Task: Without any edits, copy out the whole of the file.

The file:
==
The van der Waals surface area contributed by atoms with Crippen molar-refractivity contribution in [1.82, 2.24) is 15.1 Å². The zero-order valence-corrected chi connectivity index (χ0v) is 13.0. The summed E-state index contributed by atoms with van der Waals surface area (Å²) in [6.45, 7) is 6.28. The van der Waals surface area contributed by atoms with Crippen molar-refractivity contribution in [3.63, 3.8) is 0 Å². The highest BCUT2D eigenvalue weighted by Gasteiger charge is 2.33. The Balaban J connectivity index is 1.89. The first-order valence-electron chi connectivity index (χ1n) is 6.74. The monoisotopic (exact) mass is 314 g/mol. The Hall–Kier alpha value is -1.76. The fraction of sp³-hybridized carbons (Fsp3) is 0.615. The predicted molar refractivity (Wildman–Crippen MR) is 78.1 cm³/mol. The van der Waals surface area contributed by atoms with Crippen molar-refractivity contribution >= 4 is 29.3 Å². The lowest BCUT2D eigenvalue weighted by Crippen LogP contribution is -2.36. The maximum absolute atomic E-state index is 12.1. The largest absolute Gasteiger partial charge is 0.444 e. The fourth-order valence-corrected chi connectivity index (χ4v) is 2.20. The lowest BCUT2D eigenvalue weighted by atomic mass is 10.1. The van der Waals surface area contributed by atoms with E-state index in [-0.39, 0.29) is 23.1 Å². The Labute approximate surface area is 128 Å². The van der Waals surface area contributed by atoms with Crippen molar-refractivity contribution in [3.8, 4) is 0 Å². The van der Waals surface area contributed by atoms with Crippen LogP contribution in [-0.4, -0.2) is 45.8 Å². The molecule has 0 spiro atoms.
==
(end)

The van der Waals surface area contributed by atoms with Crippen molar-refractivity contribution in [1.82, 2.24) is 15.1 Å². The zero-order valence-corrected chi connectivity index (χ0v) is 13.0. The summed E-state index contributed by atoms with van der Waals surface area (Å²) in [6.45, 7) is 6.28. The van der Waals surface area contributed by atoms with Crippen molar-refractivity contribution in [3.63, 3.8) is 0 Å². The highest BCUT2D eigenvalue weighted by Gasteiger charge is 2.33. The Balaban J connectivity index is 1.89. The first-order valence-electron chi connectivity index (χ1n) is 6.74. The monoisotopic (exact) mass is 314 g/mol. The Hall–Kier alpha value is -1.76. The fraction of sp³-hybridized carbons (Fsp3) is 0.615. The predicted molar refractivity (Wildman–Crippen MR) is 78.1 cm³/mol. The van der Waals surface area contributed by atoms with Crippen molar-refractivity contribution >= 4 is 29.3 Å². The lowest BCUT2D eigenvalue weighted by Crippen LogP contribution is -2.36. The maximum absolute atomic E-state index is 12.1. The largest absolute Gasteiger partial charge is 0.444 e. The fourth-order valence-corrected chi connectivity index (χ4v) is 2.20. The lowest BCUT2D eigenvalue weighted by atomic mass is 10.1. The van der Waals surface area contributed by atoms with E-state index in [-0.39, 0.29) is 23.1 Å². The Labute approximate surface area is 128 Å². The van der Waals surface area contributed by atoms with Crippen molar-refractivity contribution in [3.8, 4) is 0 Å². The van der Waals surface area contributed by atoms with Crippen LogP contribution in [-0.4, -0.2) is 45.8 Å². The molecule has 0 spiro atoms.